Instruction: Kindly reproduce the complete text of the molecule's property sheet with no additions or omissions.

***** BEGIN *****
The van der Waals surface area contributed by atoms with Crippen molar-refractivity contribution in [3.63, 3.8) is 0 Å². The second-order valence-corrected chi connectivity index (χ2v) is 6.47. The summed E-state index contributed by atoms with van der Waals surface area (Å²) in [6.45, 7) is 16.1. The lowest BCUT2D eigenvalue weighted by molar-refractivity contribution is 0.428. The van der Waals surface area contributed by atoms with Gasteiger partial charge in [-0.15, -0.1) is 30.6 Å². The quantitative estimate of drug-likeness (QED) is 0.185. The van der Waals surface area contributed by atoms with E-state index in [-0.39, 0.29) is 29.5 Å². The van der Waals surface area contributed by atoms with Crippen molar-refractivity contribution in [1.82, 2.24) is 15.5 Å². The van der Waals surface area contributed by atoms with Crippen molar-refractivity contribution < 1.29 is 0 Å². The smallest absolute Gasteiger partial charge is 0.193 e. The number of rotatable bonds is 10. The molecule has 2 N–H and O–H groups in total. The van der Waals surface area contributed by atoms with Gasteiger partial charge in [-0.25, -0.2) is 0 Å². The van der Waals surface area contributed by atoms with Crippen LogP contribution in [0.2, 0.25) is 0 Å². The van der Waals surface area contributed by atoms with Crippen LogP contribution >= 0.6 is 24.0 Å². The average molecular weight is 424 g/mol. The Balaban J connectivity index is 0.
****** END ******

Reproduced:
The van der Waals surface area contributed by atoms with Crippen molar-refractivity contribution in [3.63, 3.8) is 0 Å². The second-order valence-corrected chi connectivity index (χ2v) is 6.47. The summed E-state index contributed by atoms with van der Waals surface area (Å²) in [6.45, 7) is 16.1. The lowest BCUT2D eigenvalue weighted by molar-refractivity contribution is 0.428. The van der Waals surface area contributed by atoms with Gasteiger partial charge in [-0.15, -0.1) is 30.6 Å². The quantitative estimate of drug-likeness (QED) is 0.185. The van der Waals surface area contributed by atoms with E-state index in [-0.39, 0.29) is 29.5 Å². The van der Waals surface area contributed by atoms with Crippen molar-refractivity contribution in [1.82, 2.24) is 15.5 Å². The van der Waals surface area contributed by atoms with Crippen molar-refractivity contribution < 1.29 is 0 Å². The smallest absolute Gasteiger partial charge is 0.193 e. The number of rotatable bonds is 10. The molecule has 2 N–H and O–H groups in total. The van der Waals surface area contributed by atoms with Gasteiger partial charge in [-0.25, -0.2) is 0 Å². The van der Waals surface area contributed by atoms with Crippen LogP contribution in [0.2, 0.25) is 0 Å². The van der Waals surface area contributed by atoms with Crippen LogP contribution >= 0.6 is 24.0 Å². The average molecular weight is 424 g/mol. The Balaban J connectivity index is 0.